Dramatic attempts to rescue IS hostages fails

Special forces made two attempts to rescue hostages being held by Islamic State in their unofficial capital of Raqqa on Friday night, but were forced to abort the missions when aircraft came under heavy fire.

The Hill:

Two hostage rescue missions carried out last night in northern Syria by the U.S.-led coalition against the Islamic State in Iraq and Syria (ISIS) ended in failure, according to local reports. 

Coalition forces pounded Raqqa, an ISIS stronghold in Syria, with airstrikes Thursday night and, at the same time, tried to undertake two hostage rescue missions, according to Raqqa is Silently Being Slaughtered, an activist group opposed to Syrian President Bashar Assad. 

During the aerial bombardment, two helicopter gunships attempted to deploy coalition special operations forces on the ground to rescue the hostages in northeast Raqqa, but the aircraft came under heavy gunfire from ISIS, according to a report from International Business Times

A separate attempt by coalition aircraft to land was made in eastern Raqqa in the Alekershi, the International Business Times said. They were also met by gunfire and forced to take off, the activist group said.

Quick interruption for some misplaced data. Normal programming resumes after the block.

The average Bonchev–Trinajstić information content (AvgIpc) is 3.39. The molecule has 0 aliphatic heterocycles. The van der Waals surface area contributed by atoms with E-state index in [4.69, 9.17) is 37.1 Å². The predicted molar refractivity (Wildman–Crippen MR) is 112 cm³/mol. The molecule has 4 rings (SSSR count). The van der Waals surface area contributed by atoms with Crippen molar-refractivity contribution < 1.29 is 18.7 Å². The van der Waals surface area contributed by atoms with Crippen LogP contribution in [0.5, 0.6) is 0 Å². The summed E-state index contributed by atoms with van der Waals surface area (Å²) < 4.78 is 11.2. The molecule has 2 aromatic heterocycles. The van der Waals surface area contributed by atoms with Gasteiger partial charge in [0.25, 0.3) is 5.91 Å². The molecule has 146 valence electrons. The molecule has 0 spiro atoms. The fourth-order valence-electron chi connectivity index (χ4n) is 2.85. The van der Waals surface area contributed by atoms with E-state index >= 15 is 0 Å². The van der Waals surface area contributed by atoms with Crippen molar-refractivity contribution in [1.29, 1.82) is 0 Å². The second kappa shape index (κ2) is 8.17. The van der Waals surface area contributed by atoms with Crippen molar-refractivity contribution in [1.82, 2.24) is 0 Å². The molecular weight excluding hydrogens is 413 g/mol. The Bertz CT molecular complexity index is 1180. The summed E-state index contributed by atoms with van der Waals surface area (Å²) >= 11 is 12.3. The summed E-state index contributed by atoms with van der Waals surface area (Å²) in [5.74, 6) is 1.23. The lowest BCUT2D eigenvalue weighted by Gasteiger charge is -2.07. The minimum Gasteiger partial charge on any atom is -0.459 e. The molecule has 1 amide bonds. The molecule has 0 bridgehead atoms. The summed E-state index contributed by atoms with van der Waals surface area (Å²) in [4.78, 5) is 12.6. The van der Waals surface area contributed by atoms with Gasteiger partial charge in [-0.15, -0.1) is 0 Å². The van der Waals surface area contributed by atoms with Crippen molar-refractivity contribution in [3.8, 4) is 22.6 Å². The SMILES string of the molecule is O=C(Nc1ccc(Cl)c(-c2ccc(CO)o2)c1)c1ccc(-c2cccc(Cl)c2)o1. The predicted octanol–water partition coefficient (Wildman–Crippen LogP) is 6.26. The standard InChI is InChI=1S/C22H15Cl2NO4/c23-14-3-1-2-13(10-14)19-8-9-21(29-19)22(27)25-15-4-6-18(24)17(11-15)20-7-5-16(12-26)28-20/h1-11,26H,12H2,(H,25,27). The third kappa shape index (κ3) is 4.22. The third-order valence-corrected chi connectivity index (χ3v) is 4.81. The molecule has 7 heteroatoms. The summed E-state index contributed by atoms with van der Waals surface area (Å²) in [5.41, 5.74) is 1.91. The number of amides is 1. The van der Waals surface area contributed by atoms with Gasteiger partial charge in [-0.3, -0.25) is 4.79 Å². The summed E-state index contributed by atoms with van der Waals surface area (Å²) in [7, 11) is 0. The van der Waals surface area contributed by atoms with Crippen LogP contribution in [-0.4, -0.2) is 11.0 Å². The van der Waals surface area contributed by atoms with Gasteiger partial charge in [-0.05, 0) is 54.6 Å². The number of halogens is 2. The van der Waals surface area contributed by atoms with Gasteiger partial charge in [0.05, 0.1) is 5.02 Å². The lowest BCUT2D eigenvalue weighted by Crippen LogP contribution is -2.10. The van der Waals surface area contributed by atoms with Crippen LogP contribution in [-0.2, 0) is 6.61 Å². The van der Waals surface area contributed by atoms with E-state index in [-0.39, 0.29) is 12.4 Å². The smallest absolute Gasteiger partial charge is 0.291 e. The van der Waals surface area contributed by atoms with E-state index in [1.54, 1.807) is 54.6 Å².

However, a spokesman for the U.S.-led coalition said it could neither confirm nor deny the reports.

"We have no information on that at this time," said coalition spokesman Gary Boucher.

The reported rescue attempts come after Jordanian pilot First Lt. Moaz al-Kasasbeh was captured by ISIS last week after his F-16 fighter jet crashed near Raqqa. 

They also come in the wake of comments made earlier this week by a Jordanian official, who said the country would undertake a hostage rescue mission to save al-Kasasbeh. 

When asked on Tuesday by NPR whether Jordan was considering possibly staging a military rescue mission, Rula Al Hroob, a member of Jordan's Parliament said, "Of course. This might be one of the actions that is already, perhaps, they're being done on the ground right now."

Islamic State is either smarter than we give them credit for to anticipate a rescue attempt during heavy airstrikes, or they had advance knowledge of the attacks. With Jordan in on the operation, anything is possible - including a leak.

No word of any casualties among our special operators but it isn't likely we'd be informed anyway. Knowing IS, time is probably running out on the Jordanian pilot who faces a horrible, public death unless another attempt to rescue him is more successful.

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